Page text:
A wise member of the Texas Congressional delegation once told me Big Tech gets to climb the ladder to the American Dream like everyone else. What they don’t get to do is pull the ladder up behind them after getting to the top.

Expanding competition rather than mandating an exclusive collective could keep that ladder available to everyone. 

Factiness EU Style: A Dedicated Group of Like Minded People Carpet Bombs The European Parliament

July 17, 2018 Comments off

ALEX

Viddy well, little brother. Viddy well.

from A Clockwork Orange, written by Stanley Kubrick based on the novel by Anthony Burgess

As we noted in Fair Copyright Canada and 100,000 Voters Who Don’t Exist back in 2009, the legitimate desire by governments to use the Internet to engage with the governed is to be admired.  But there have been incredible and probably illegal uses of the Internet to overwhelm elected officials with faux communications that reek of Google-style misinformation and central planning in the hive mind of the Googleplex.

We saw this again with the Article 13 vote in Europe last week with what clearly seems to be a Google-backed attack on the European Parliament for the purpose of policy intimidation.  That’s right–an American-based multinational corporation is trying to intimidate the very same European government that is currently investigating them for anticompetitive behavior and is staring down a multi-billion dollar fine.

Vindictive much?

Advocacy against Google’s interests on artist rights and copyright issues (not to mention human trafficking, advertising illegal drugs and counterfeit goods) can no longer be just about making a good argument to policy makers.  It has to anticipate that Google will pull these DDOS-type stunts capitalizing on what seems to be the element of surprise.

Except there shouldn’t be any surprise.

There is a real problem with policy-by-DDOS governing.  For example, Cass Sunstein, then the Administrator of the Obama Office of Management and Budget, issued a memo in 2010 to the heads of executive branch departments and regulatory agencies which dealt with the use of social media and web-based interactive technologies.

Specifically, the Sunstein memo warned that “[b]ecause, in general, the results of online rankings, ratings, and tagging (e.g., number of votes or top rank) are not statistically generalizable, they should not be used as the basis for policy or planning.”  Sunstein called for exercising caution with public consultations:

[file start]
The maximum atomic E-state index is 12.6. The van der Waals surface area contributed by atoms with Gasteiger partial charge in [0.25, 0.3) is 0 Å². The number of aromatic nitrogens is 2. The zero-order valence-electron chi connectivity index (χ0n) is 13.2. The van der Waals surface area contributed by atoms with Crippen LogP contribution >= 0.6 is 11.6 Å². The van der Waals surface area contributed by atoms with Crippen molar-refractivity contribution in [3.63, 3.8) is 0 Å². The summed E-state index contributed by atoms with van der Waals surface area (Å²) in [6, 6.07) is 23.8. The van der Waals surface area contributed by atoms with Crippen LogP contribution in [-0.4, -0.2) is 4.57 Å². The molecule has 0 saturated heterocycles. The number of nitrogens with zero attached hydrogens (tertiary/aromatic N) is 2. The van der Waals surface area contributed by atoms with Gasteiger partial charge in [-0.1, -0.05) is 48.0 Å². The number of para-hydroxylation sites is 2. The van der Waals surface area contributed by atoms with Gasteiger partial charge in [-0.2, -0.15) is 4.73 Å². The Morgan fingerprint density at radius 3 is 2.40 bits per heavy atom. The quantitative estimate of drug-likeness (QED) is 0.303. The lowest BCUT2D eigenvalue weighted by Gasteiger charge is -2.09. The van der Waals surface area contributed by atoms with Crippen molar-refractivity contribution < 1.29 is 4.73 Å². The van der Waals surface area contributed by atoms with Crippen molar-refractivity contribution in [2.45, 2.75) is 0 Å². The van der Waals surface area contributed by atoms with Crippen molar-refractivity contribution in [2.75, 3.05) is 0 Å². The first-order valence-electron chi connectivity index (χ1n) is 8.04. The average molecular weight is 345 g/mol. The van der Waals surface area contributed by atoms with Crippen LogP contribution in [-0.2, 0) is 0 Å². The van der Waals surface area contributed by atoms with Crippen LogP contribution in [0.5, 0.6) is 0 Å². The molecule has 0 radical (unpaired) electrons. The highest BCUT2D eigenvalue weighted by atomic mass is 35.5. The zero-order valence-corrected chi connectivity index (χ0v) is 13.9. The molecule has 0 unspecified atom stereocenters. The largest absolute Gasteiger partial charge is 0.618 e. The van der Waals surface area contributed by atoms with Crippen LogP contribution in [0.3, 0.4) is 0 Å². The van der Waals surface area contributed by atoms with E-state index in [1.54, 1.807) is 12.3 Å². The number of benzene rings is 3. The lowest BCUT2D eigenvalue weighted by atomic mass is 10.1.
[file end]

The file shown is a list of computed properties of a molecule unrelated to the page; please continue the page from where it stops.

To engage the public, Federal agencies are expanding their use of social media and web- based interactive technologies. For example, agencies are increasingly using web-based technologies, such as blogs, wikis, and social networks, as a means of “publishing” solicitations for public comment and for conducting virtual public meetings.

The European Parliament would do well to take a page from Sunstein’s thinking and limit the amount of anonymous contact that anyone can have with MEPs when the European Parliament is suffering a DDOS-style attack.

But the most important thing for the European Commission to take into account is that a company that is the target of multiple investigations is using the very market place monopoly that caused the competition investigations to intimidate the European government into bending to its will on Article 13.  (That, of course, is the biggest difference between the Europeans and Article 13 and the Americans and SOPA–the US government had dropped the US antitrust investigation into Google and it had unparalleled access to the White House.  So the two are really nothing alike at all.)

The European Commission needs to launch a full-blown criminal investigation into exactly what happened on Article 13, particularly since there is another vote on the same subject coming in September.  Properly authorized law enforcement acting swiftly can set sufficient digital snares to track the next attack which surely is coming while they forensically try to figure out what happened.

Advocates need to understand that Google is a deadly force and this is the endless war.  Good arguments are clearly not enough anymore, particularly as long as the government and law enforcement do nothing to protect democratic values from bully boy tactics.

All the Royalty Deadbeats: Chairman @RepGoodlatte Holds Hearing on Google, Twitter and Facebook Monopolies and Filtering Practices

July 17, 2018 Comments off

Thank you Chairman Goodlatte!

PRESS RELEASE:

Washington, D.C. – House Judiciary Committee Chairman Bob Goodlatte (R-Va.) today delivered the following statement during the House Judiciary Committee’s hearing on “Facebook, Google, and Twitter: Examining the Content Filtering Practices of Social Media Giants.”

Chairman Goodlatte: Today, we continue to examine how social media companies filter content on their platforms. At our last hearing, which we held April, this Committee heard from Members of Congress, social media personalities, legal experts, and a representative of the news media industry to better understand the concerns surrounding content filtering. Despite our invitations, Facebook, Google, and Twitter declined to send witnesses. Today, we finally have them here.